Nature’s Grinch: Balsam woolly adelgid bullies N.C. Christmas trees

by | Dec 4, 2013

Left: The infested trunk of a Fraser fir (Image: USDA Forest Service - Region 8, Top right: An adelgid-killed natural Fraser fir stand (Image: R.L. Anderson, USFS, Bottom right: After a tree becomes infested, tissues swell, a symptom referred to as gouting (Image: USDA Forest Service - Region 8,

The N.C. Fraser fir is the most popular Christmas tree around. It has been dubbed the “Nation’s Best” by the National Christmas Tree Association and has been selected as the official White House Christmas tree more than any other tree. Each year, millions of homes become more festive with ornamented N.C. Fraser firs. North Carolina growers ship the tree to every state, the Caribbean Islands and countries throughout the world. As a $100 million industry, North Carolina ranks second in the nation for number of Christmas trees harvested. Fraser firs are preferred as Christmas trees because they are exceptionally aromatic, have unparalleled needle retention, strong yet flexible branches, and needles soft to the touch.

But we aren’t the only ones who love a good Fraser fir. The balsam woolly adelgid, an exotic aphid-like insect, also likes fir trees.

The balsam woolly adelgid, which is native to Europe, was first introduced to the Eastern U.S. in the early 1900s. By the 1950s, it reached the Southeast, and now all naturally occurring Fraser fir stands are believed to be infested. Parts of Western N.C. are still riddled with standing ghosts of fir trees killed by the adelgid.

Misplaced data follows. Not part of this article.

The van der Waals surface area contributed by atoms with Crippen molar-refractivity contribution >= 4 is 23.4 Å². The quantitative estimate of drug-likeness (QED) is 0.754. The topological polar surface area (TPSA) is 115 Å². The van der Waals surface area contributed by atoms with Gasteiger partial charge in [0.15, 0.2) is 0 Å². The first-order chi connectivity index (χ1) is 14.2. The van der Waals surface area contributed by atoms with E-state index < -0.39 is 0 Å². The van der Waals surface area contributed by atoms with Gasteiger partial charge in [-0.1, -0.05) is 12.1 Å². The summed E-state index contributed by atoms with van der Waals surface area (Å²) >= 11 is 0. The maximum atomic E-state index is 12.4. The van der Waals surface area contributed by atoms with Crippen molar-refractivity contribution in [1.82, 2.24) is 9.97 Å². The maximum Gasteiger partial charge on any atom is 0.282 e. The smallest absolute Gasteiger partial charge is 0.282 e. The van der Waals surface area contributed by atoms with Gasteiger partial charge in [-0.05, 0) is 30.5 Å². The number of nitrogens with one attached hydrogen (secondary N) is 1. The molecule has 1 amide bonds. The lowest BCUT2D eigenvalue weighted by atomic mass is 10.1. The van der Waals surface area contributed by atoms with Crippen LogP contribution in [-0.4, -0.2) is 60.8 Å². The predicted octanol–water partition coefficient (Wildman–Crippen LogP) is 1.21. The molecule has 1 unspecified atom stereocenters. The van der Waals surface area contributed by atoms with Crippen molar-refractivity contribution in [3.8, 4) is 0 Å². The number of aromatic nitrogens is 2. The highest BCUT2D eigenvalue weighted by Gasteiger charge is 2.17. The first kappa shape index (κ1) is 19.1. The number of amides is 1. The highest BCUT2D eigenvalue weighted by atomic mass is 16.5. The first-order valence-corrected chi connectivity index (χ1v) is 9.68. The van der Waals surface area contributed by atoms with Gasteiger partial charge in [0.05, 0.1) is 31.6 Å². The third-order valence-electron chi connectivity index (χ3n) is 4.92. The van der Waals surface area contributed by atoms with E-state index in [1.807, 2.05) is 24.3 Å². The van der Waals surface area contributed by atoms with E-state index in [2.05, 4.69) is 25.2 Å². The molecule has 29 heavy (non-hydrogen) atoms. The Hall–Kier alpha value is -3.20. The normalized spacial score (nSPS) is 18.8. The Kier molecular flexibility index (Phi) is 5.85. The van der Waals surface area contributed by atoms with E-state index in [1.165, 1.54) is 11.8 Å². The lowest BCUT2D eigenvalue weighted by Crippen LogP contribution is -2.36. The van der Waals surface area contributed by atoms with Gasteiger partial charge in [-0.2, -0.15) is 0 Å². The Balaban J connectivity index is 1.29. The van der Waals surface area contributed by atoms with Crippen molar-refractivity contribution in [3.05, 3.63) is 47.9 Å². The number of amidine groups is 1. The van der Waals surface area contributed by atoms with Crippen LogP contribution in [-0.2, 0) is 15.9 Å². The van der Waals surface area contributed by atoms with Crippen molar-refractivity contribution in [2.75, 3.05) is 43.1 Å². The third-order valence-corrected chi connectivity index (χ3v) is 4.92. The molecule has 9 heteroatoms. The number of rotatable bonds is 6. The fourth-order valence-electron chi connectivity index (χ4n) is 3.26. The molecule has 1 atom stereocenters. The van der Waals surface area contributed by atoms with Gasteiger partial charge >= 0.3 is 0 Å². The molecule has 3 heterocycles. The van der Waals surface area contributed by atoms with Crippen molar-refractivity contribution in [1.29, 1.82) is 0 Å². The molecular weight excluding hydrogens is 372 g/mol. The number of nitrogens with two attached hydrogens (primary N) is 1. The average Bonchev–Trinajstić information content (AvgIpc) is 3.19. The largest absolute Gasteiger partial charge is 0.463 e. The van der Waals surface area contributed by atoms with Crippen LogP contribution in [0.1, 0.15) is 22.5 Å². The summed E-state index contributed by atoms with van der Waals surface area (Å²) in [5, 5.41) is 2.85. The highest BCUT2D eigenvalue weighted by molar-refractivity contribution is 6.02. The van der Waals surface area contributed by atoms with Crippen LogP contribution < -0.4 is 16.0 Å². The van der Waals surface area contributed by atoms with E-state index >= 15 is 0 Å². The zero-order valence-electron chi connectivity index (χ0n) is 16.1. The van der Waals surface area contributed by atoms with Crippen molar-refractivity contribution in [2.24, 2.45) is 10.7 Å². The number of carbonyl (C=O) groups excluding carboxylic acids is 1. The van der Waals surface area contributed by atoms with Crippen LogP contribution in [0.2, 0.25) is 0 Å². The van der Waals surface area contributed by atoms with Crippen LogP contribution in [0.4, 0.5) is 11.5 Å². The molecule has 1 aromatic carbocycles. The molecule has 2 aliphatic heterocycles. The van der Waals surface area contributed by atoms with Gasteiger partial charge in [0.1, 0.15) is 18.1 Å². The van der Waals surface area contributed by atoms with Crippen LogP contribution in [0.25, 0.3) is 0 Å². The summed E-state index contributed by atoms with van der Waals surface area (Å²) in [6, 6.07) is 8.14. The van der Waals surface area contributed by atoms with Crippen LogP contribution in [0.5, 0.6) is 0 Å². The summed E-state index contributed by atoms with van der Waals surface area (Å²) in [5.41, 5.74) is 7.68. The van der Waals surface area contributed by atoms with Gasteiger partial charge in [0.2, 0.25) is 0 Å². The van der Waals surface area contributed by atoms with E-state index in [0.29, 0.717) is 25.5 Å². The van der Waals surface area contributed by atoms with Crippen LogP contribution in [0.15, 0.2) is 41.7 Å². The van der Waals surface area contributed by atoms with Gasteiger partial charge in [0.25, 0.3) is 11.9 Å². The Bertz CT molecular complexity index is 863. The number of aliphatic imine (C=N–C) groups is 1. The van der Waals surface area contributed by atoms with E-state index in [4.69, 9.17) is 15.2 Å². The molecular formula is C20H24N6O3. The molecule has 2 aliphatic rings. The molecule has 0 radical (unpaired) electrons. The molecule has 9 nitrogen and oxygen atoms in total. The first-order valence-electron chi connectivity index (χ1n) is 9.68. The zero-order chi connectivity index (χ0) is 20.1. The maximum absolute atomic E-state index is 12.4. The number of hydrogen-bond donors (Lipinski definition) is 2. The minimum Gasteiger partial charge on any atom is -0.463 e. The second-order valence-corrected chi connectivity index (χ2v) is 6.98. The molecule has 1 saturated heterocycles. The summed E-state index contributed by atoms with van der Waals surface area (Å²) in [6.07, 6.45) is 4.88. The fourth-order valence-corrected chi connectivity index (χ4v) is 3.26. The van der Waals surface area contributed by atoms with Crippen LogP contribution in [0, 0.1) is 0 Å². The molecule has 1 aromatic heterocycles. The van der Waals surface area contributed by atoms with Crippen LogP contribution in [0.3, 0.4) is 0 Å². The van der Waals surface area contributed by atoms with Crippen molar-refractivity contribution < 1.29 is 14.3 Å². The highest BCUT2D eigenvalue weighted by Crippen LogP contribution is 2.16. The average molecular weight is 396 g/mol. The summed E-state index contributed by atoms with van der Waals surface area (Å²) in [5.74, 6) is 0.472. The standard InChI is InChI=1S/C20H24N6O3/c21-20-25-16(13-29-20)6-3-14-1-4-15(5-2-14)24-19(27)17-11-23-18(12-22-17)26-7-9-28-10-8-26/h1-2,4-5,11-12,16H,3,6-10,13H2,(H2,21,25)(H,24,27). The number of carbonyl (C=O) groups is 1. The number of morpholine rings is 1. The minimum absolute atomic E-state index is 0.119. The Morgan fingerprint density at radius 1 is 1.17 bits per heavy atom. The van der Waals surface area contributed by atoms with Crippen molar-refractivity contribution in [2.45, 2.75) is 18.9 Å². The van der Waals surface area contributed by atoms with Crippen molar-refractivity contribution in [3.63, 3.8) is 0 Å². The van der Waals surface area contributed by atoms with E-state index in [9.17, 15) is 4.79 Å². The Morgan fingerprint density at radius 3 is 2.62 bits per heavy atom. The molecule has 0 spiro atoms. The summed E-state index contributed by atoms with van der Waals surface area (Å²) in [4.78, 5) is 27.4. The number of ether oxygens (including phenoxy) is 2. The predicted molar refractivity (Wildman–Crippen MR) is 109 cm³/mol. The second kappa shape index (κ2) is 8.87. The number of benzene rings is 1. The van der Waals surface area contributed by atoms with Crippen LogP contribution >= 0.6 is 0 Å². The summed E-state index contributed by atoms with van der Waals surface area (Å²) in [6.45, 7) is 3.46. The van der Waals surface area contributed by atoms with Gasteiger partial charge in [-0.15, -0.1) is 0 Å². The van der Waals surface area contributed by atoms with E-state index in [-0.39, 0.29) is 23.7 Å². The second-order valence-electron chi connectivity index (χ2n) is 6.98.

The insects attach themselves to the main trunk or large branches of the tree and feed on the internal components of the tree. As a result, tissue near or on the tree’s buds, branch nodes and stunted shoots often swell, a symptom referred to as “gouting.” There is no danger to bringing an infested fir into your home (most trees are treated to prevent an infestation anyways), but a tree infested with the adelgid can be unsightly. Not only is this not attractive, but often the tops of the trees curl over, causing the tree to lose its apical dominance — the shoot at the very top of the tree that is often used to hold the star or angel atop an adorned tree. If left untreated, needles lose color, fall off, and the firs eventually die as a result of the infestation.

North Carolina has already lost most of its native Fraser fir trees, and Christmas tree growers must combat the pest regularly. Chemicals are successful and can be used to protect susceptible trees, but there is a desire for longer-lasting, sustainable management options. Currently, research into implementing biological control and developing an adelgid-resistant fir are under way.

So the balsam woolly adelgid may be a mean one, Mr. Grinch, but don’t let it deter you from decorating your house this holiday season. The chances of getting an infested tree are extremely low, and there is no harm even if it is infested (some may even think the woolly material the insects cover themselves with look like snow).

To find an N.C. Christmas tree this year or to learn more about them, visit the N.C. Christmas Tree Association or visit